Frustrated Biffle might not be so entrenched at Roush Fenway after all
Greg Biffle has said he is just a crossed "t" and dotted "i" from working out a new deal with Roush Fenway Racing. But after Saturday night's team breakdown at Darlington, the Biff might not be so quick to sign, writes Terry Blount.
Updated: May 13, 2008, 2:08 PM ETBy Terry Blount | ESPN.com
AP Photo/Brett FlashnickDoes Greg Biffle's rant about the Darlington failure signal he's ready to test the free-agent market?If you're a Sprint Cup team owner looking for a quality driver, this might be the time to give Greg Biffle a call.Biffle hasn't signed a new contract with Roush Fenway Racing. He has said repeatedly that he plans to stay at RFR and only needs to work out the details of a new deal.
But you might catch Biffle at the right moment if you make him an enticing offer this week. Biffle was furious about the problems his team had Saturday night at Darlington.
IRL founder Tony George believes the driver lineup for the 2008 Indy 500 might look a lot different if the open-wheel merger had taken place a couple of years ago."We want this to be a destination and not a stop-off to somewhere else," George said. "If we could have put this together two or three years ago, I suspect you wouldn't have seen [Juan Pablo] Montoya, [Dario] Franchitti or [Sam] Hornish going to NASCAR."It is what it is. We have to look forward now and not look back. We have to do our best, with a great cornerstone event like the Indianapolis 500, to create a series where drivers want to be."NHRA pressure cooker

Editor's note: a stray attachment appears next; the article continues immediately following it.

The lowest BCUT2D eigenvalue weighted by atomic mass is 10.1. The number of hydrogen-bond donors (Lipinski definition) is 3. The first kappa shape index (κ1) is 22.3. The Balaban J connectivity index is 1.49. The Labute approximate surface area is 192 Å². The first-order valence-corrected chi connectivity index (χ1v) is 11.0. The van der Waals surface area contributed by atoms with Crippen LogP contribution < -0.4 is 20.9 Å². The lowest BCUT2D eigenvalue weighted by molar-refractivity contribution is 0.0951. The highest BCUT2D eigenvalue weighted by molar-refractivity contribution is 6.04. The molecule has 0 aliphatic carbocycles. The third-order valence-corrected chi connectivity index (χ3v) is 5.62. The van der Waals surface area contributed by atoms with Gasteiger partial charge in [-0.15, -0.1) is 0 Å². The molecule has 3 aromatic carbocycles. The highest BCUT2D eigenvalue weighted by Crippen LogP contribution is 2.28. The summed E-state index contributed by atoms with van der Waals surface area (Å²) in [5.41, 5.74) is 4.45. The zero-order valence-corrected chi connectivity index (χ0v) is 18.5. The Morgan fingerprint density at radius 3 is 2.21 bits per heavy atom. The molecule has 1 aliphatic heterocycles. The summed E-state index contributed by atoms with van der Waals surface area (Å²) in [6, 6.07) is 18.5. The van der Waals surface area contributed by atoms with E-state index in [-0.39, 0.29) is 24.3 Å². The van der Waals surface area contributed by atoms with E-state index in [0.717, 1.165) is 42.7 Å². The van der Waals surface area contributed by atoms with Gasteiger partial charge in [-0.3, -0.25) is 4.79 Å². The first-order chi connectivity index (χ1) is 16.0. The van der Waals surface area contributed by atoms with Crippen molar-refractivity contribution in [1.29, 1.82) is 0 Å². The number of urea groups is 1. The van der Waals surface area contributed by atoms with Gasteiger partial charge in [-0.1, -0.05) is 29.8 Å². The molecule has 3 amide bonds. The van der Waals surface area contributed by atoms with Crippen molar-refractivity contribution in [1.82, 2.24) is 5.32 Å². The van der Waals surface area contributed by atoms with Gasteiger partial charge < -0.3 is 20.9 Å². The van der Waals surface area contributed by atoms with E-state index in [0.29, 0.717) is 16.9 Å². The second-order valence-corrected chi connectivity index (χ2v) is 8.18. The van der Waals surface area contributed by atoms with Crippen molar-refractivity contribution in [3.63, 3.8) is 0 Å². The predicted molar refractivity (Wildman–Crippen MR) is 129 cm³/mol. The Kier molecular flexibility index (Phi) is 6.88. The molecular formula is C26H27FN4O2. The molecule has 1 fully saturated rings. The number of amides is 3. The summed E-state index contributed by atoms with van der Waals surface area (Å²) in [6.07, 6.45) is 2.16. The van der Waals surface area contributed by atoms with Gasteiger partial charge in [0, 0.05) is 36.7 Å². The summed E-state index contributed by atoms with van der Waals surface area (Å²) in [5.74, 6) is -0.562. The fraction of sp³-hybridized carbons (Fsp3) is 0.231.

NHRA Top Fuel rookie Antron Brown and veteran Funny Car driver Ron Capps were in Indianapolis on Saturday to watch Pole Day qualifying for the Indy 500.It had its exciting moments but was nothing like what NHRA drivers experience at every event. Even the best racers can miss the 16-car show these days because competition is so tight. "There's so much pressure," Capps said. "It used to be you just showed up for qualifying and tried to put your car in the top half of the field so you'd have lane choice on Sunday. That was your goal."Now your goal is to do everything you can just to get in. If you make one tiny mistake, you may not make the show. Great teams fail to do it. You can win the week before and not even make it to Sunday the next week."The last NHRA event at Madison, Ill., was a prime example. Pro Stock drivers Tom Hammonds and John Nobile had identical qualifying runs of 6.641 seconds, so Nobile made the Sunday eliminations with a better speed at 208.39 mph to Hammonds' 206.95 mph.Tony Bartone edged Jack Beckman for the final Funny Car spot by one-hundredth of a second (4.824 to 4.834). Now that's pressure.And the difference between the top qualifier and the first car that didn't make the show was less than a tenth of second in both categories.Terry Blount covers motorsports for ESPN.com. He can be reached at firstname.lastname@example.org.